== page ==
7 March 2019
Enza Gandolfo is shortlisted for the 2019 Stella Prize for her novel The Bridge. In this special Stella interview, Enza shares the passages from The Bridge that speak to the key themes of her shortlisted novel: grief, class, strength and the human capacity to love.
First thoughts went something like, “Wow! Amazing! Really?” I think I might have been in disbelief during most of the phone call. And then thrilled and elated. I spent seven years writing The Bridge and during that time I often doubted my ability to write this novel and to do justice to the story I wanted to tell. When it was finally published and out in the world, I waited anxiously to see if readers would connect with it. Being shortlisted for the Stella has been a profound and deeply moving experience; such public recognition is a rare gift, and I know it will help me keep going when no doubt I will flounder in the midst of my next project. It is especially important to me that it is the Stella. As a feminist, I made a decision many years ago to do my best to prioritise the works of women writers, especially women from diverse backgrounds, in my reading, in my teaching and in my academic writing. The setting up of the Stella Prize and the Stella Count was a courageous, timely and powerful move, and already it has done so much to improve outcomes for Australian women writers. I am so proud to be included in this shortlist for 2019.
I don’t have a favourite quote or line as such so have chosen a few that I feel speak to some of the key themes.
In The Bridge the lives of the characters are altered by two terrible accidents, both could have been prevented, both result in the tragic loss of life. Both Antonello and Jo struggle with their grief. In this first quote Antonello is haunted by the memories of the bridge collapse and his dead mates. This quote is about grief and the way that we remember the people we have loved and lost. The way they continue to exist as part of us.
‘Did the dead exist anywhere? Were they watching? He’d grown up with heaven and hell and had discarded the idea of both, but Bob and Slav were often with him…Were they ghosts? Not the kind that appeared as thin, ethereal apparitions in movies, not the kind he’d imagined as a child, draped with white sheets and the ability to walk through walls. But the kind that lodged themselves in your heart, and in your memories, the kind that came to you in dreams, that you could see when you closed your eyes and sometimes even when your eyes were opened, when a moment came back to you, their voices whispering in your ear, calling out your name. He felt the weight of their unlived lives, of all they might have been; he felt his own inadequacy.’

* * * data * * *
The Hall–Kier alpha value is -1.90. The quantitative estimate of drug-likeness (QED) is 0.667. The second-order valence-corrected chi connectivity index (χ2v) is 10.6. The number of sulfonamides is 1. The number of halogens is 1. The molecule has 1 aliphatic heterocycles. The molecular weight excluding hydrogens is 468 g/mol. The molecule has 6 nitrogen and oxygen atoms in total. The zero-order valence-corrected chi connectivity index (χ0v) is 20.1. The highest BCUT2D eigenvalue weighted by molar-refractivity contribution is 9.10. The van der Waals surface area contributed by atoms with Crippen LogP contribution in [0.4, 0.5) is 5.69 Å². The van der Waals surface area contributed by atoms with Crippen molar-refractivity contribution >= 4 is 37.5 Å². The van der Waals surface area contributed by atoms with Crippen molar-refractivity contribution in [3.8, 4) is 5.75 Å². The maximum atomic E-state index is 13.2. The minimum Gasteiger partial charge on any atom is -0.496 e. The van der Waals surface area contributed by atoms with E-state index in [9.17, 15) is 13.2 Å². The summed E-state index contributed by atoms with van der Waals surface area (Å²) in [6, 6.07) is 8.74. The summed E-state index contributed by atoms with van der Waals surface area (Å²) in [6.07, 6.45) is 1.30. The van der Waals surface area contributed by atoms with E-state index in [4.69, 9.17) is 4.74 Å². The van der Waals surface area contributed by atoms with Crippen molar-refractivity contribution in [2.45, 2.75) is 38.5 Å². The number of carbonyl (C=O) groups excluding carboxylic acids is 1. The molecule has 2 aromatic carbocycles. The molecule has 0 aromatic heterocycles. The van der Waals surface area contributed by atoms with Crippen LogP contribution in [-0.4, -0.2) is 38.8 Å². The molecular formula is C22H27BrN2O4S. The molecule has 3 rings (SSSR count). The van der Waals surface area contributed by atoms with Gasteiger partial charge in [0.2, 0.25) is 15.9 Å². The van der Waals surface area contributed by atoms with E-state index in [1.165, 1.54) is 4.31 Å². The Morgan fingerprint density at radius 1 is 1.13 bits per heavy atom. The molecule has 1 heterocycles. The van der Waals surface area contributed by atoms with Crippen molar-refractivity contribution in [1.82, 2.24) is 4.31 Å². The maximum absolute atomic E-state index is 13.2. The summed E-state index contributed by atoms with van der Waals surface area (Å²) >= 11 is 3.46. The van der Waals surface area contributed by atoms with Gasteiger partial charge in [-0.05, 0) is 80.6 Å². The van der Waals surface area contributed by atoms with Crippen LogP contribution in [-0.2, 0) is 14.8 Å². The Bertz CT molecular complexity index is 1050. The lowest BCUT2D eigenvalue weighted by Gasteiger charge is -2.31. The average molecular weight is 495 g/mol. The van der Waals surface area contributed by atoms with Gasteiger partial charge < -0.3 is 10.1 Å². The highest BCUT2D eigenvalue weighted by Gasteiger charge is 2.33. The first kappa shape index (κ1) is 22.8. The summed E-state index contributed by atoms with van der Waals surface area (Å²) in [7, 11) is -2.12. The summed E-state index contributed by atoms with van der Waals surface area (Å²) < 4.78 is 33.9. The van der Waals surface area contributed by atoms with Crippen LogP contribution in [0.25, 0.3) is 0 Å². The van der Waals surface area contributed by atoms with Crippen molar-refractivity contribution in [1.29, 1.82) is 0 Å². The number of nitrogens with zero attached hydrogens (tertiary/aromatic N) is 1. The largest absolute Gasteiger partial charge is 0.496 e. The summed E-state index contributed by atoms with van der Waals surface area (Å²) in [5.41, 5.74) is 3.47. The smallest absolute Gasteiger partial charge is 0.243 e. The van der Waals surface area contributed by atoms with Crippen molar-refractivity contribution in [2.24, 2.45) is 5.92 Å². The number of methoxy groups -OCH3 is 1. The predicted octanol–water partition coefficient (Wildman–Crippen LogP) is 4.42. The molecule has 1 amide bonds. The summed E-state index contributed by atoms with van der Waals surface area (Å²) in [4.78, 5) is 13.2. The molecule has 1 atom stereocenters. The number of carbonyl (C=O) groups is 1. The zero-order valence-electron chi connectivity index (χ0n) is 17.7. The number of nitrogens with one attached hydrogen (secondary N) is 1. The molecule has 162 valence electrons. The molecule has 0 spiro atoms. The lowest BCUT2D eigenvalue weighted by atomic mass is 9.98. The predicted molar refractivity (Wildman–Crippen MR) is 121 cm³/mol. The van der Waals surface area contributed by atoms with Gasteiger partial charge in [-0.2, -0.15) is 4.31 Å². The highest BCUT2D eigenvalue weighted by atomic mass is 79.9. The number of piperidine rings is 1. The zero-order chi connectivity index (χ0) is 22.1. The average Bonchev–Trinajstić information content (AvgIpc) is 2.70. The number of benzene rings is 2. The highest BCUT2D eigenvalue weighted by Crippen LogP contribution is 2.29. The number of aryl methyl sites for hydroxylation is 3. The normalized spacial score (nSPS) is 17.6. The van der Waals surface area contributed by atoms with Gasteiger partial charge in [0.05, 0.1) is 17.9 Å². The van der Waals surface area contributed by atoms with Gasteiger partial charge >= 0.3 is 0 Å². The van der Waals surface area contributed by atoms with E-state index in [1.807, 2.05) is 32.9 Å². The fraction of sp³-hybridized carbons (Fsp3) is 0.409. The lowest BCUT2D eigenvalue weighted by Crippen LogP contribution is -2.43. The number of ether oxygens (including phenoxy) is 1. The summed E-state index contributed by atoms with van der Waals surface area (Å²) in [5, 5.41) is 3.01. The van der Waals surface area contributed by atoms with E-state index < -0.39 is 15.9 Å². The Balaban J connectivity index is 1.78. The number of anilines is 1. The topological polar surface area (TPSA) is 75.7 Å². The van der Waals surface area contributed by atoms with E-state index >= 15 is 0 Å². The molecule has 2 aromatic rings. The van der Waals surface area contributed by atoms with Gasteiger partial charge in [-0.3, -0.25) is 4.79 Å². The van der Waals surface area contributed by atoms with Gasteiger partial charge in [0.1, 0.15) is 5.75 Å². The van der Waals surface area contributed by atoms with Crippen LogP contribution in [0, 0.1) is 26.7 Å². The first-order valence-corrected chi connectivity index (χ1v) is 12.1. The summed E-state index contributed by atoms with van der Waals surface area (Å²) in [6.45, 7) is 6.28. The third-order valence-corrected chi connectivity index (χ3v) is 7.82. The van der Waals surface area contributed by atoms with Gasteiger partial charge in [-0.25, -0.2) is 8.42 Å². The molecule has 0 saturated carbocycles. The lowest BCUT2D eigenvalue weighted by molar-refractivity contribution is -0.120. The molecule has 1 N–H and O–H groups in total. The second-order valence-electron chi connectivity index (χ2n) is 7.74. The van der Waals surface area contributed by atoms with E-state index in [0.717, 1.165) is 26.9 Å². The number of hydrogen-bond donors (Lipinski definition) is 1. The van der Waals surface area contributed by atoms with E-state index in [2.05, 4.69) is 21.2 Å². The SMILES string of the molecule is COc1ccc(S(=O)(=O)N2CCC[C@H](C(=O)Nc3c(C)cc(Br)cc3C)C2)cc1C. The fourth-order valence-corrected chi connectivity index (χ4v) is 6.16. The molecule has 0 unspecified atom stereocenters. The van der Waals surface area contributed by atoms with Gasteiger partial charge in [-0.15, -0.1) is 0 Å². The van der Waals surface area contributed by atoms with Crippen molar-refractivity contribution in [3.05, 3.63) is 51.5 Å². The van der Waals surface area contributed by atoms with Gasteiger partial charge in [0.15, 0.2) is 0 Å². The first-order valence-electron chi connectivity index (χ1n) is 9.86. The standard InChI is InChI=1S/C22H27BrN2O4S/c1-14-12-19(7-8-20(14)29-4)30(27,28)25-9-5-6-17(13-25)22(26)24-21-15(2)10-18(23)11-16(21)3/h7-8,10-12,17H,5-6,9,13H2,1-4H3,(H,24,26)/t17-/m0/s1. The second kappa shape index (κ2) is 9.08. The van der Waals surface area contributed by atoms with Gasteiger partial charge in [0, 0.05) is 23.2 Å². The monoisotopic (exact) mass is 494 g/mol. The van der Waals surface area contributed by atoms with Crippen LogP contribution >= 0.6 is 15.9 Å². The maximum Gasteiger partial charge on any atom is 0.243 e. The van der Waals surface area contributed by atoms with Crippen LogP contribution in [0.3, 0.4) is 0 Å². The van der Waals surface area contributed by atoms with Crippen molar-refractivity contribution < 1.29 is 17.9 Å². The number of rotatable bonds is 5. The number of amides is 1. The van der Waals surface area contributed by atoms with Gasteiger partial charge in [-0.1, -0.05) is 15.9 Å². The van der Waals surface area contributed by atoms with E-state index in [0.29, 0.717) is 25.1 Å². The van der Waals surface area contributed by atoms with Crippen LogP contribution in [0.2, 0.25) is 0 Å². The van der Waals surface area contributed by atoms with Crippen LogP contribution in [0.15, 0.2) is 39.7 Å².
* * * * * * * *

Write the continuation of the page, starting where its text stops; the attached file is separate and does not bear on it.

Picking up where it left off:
As well as grief, for both character but Jo especially there is guilt and culpability. Jo questions her right and ability to keep living when she is responsible for her friend’s death. However, ultimately the novel is an exploration of strength and resilience, and of the human capacity to love and to be loved.
‘We’re stronger than we think. And if we couldn’t go on, if we couldn’t move on, when someone dies, when bad things happen, the whole world would fall apart. Every day people die, and the people that love them —not all of them, but most of them —pull themselves up by the bootstraps and keep going.’
I believe that the more we share and make room for literature and art that expresses the many diverse ways of being and living in Australia, the more humane a nation we will become.
When I was growing up in the 1960s and 70s, the Australian literature I was taught at school and university was, except for a few notable exceptions (such as Miles Franklin and Christina Stead), dominated by the works of white men. I could not find myself or the working class and migrant people I knew in these books. What I find exciting about contemporary Australian literature is the increasing diversity. We still have a long way to go but it’s pleasing to see more works being published by indigenous writers, writers from migrant and refugee backgrounds, by writers of colour and LGBTQ writers. I believe that the more we share and make room for literature and art that expresses the many diverse ways of being and living in Australia, the more humane a nation we will become.
It took about seven years. I started writing it in 2010 and finished proofreading the final draft late 2017. It was a long process, I worked on The Bridge while working full time as an academic at Victoria University, fitting my writing in between teaching and other research.
I write mostly at home in the western suburbs of Melbourne either in my study or at the kitchen table overlooking our small garden. Now that I am no longer working as a full time academic, I can prioritise writing, so I tend to write in the morning after I come back from a swim in the local pool. Sometimes I will write for most of the day other times I will write until mid afternoon and then do my admin, emails etc and spend a few hours reading.
I write fiction and nonfiction, but fiction is my preferred form.
I am working on some short stories that I started while writing The Bridge but never finished, and on a new novel. It’s too soon to say much more about the new novel, I don’t have a handle on it yet.
Enza Gandolfo is a Melbourne writer and an honorary professor in creative writing at Victoria University. She is interested in the power of stories to create understanding and empathy, with a particular focus on feminist and political fiction. Enza is the co-editor of the journal TEXT and a founding member of the Victoria University Feminist Research Network, her first novel, Swimming, was shortlisted for the Barbara Jefferis Award.